Journal of
Stored Products and Postharvest Research

  • Abbreviation: J. Stored Prod. Postharvest Res.
  • Language: English
  • ISSN: 2141-6567
  • DOI: 10.5897/JSPPR
  • Start Year: 2010
  • Published Articles: 155

Full Length Research Paper

Assessment of sesame Sesamum indicum grain storage loss due to Indian Meal Moth Plodia interpunctella (Lepidoptera) for small scale-farmers in western zone of Tigray, North Ethiopia

Zenawi Gebregergis Gebremichael
  • Zenawi Gebregergis Gebremichael
  • Tigray Agricultural Research Institute, Humera Agricultural Research Center P. O. Box 62, Humera, Ethiopia.
  • Google Scholar

  •  Received: 26 September 2016
  •  Accepted: 12 January 2017
  •  Published: 28 February 2017


Sesame (Sesamum indicum L.) is one of the world’s oldest oil seed crop grown mainly for its seeds. Insect pests are one of the most important factors affecting production and storage of sesame grain affecting both its quality and quantity. In order to assess and determine storage grain loss due to Plodia interpunctella, an assessment was conducted in western zone of Tigray (13°45’ to 14°28’ N latitude and 36°20’ to 37°31’ E longitude) in 2016. Sample of 1 kg sesame grain was taken from 10 small scale’s storage houses in each districts. Collected data analyzed statically with one-way ANOVA. All locations were significantly similar on all parameters. An average weight loss of 17.8% and total percentage loss of 25.2% due to P. interpunctella have been recorded in the surveying areas. P. interpunctella has distributed throughout the sesame producing area of western zone of Tigray and found to be causing substantial grain loss, especially for sesame stored more than a year. Further studies have to be conducted on control strategies of Indian meal moth P. interpunctella.

Key words: Assessment, storage loss, Plodia interpunctella, Sesamum indicum, Western Tigray.


Sesame (Sesamum indicum L.) is an annual crop from the Pedaliaceae family grown mainly for its seeds that contain approximately 52 to 57% oil and 25% protein (Weiss, 2000; Wijnands et al., 2007). Sesame annual worldwide grain production is around 4 million tonnes (FAOSTAT, 2014). In Ethiopia, the North West region is the major sesame seed production area (Alemu and Meijerink, 2010, Wijnands et al., 2007). Sesame is a high value food crop, which is an important source of edible oil. The seeds are very rich in iron, magnesium, copper, calcium and vitamin B1 (thiamine) and E (tocopherol). The seed also contain phytosterols associated with reduced levels of blood cholesterol (Zerihun, 2012). Despite its importance, biotic and abiotic factors greatly affect production, productivity and storage of sesame. Insect  pests are one of the most important factors affecting production and storage of sesame seed both in quality and in quantity. Several pests attack sesame, with potential to cause economic loss around the world. In Ethiopia however, only the sesame webworm (Antigastra catalaunalis) and gal midge (Asphondilia sesami) in pre harvest, sesame seed bug (Elasmolomus sordidus) in post-harvest (Geremew et al., 2012, Muez et al., 2008, Selemun, 2011, Zenawi et al., 2016a, b) and Indian meal moth (Plodia interpunctella) in grain storage are the major pests of sesame. In developing countries, damage caused by storage pests is 10 to 40% where in some rural areas is as high as 80% (Saeidi and Hassanpour, 2014).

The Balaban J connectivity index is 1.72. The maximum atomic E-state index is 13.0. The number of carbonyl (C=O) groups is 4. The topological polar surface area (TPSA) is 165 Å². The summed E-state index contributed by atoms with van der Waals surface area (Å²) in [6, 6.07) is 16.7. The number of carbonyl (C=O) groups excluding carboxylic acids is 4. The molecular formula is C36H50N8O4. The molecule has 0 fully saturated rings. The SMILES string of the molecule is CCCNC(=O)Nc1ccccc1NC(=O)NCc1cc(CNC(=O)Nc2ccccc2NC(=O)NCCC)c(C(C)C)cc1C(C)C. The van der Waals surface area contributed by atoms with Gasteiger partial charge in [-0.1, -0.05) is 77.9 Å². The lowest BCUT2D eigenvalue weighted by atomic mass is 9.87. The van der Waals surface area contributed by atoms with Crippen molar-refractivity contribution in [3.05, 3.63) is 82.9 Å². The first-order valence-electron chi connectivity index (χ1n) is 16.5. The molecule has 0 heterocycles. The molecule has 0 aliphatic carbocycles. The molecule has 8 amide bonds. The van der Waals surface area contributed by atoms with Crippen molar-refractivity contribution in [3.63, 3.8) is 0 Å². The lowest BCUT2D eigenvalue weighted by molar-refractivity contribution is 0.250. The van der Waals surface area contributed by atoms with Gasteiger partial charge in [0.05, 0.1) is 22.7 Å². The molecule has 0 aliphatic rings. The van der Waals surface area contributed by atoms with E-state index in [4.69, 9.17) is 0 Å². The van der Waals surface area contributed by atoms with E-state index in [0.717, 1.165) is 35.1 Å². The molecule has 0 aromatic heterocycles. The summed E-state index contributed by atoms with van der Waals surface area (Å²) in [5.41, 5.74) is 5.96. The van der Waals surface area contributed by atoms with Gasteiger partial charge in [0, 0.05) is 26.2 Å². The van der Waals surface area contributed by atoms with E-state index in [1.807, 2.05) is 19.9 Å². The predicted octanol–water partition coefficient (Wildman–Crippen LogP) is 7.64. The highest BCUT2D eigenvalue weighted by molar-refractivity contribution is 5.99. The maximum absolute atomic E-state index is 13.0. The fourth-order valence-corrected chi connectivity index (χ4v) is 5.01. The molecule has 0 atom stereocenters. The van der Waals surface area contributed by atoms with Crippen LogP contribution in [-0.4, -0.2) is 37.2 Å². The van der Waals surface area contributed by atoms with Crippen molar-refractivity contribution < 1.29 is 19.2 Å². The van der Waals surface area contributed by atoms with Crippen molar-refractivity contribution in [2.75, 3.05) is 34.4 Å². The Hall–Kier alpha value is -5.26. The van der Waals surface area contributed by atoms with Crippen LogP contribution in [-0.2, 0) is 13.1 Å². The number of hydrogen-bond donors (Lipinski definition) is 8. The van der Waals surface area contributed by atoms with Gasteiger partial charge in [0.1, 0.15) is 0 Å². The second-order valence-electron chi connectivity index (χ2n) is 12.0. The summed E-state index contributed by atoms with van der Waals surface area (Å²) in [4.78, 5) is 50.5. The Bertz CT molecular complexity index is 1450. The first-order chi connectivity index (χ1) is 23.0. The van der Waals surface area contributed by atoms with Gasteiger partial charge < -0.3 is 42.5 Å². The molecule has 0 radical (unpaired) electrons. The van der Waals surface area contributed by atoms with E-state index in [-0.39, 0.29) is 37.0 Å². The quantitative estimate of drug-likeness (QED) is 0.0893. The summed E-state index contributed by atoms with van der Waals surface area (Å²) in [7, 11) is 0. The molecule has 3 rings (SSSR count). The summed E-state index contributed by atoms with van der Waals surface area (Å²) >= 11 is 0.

In Ethiopia post-harvest losses, including storage losses was estimated at 5 to 26% (Dubale, 2014). The occurrence of post-harvest insect-pests, including Sitophilus spp., Tribolium spp. and P. interpunctella (Hübner) (Lepidoptera: Pyralidae) are main problems in sesame grain management (Géssica et al., 2015). The larvae of P. interpunctella is an external feeder which cause economic grain damages by feeding and secreting silky webs which permeate all substrate and contains larval frass (Filip and Snežana, 2012, Mohandassa et al., 2007). This moth species has very strong economic impact, because it uses a wide range of products in its diet (Filip and Snežana, 2012; Manuel, 2009).
Any research related to P. interpunctella has not conducted yet in the study area and assessing and determining grain storage loss due to the major storage insect P. interpunctella was an objective of the current study.


Description of the study area
The assessment was conducted in low lands of western zone of Tigray (Setit Humera, Kafta Humera and Tsegede) (Figure 1|) located at 13°45’ to 14°28’ N latitude and 36°20’ to 37°31’ E longitude. It is 1000 km far from Addis Ababa via the Gonder road and bordered by Eritrea and the Sudan Republic in the north and west, respectively. The area has a flat topography with an altitude range between 500 and 800 m above sea level (m a.s.l). Based on the data from Humera Agricultural Research center (HuARC) metrological station, the area is characterized by arid climatic condition with mean temperature of 30°C and annual mean rainfall of 581.2 mm, which ranges from 380 to 870 mm. 
Loss assessment
In western zone of Tigray, three districts (Setit Humera, Kafta Humera and Tsgede) were selected knowingly and 10 storages as well using the stratified sampling procedures in each district. Generally, 30 small-scale storages were sampled from the zone. One kilogram of sample was reserved randomly from the small-scale farmers’ sesame storage in each locality. At the time of grain sampling, moisture content of the grains was 7.2 to 7.8% when tested using a moisture meter.
Grain weight loss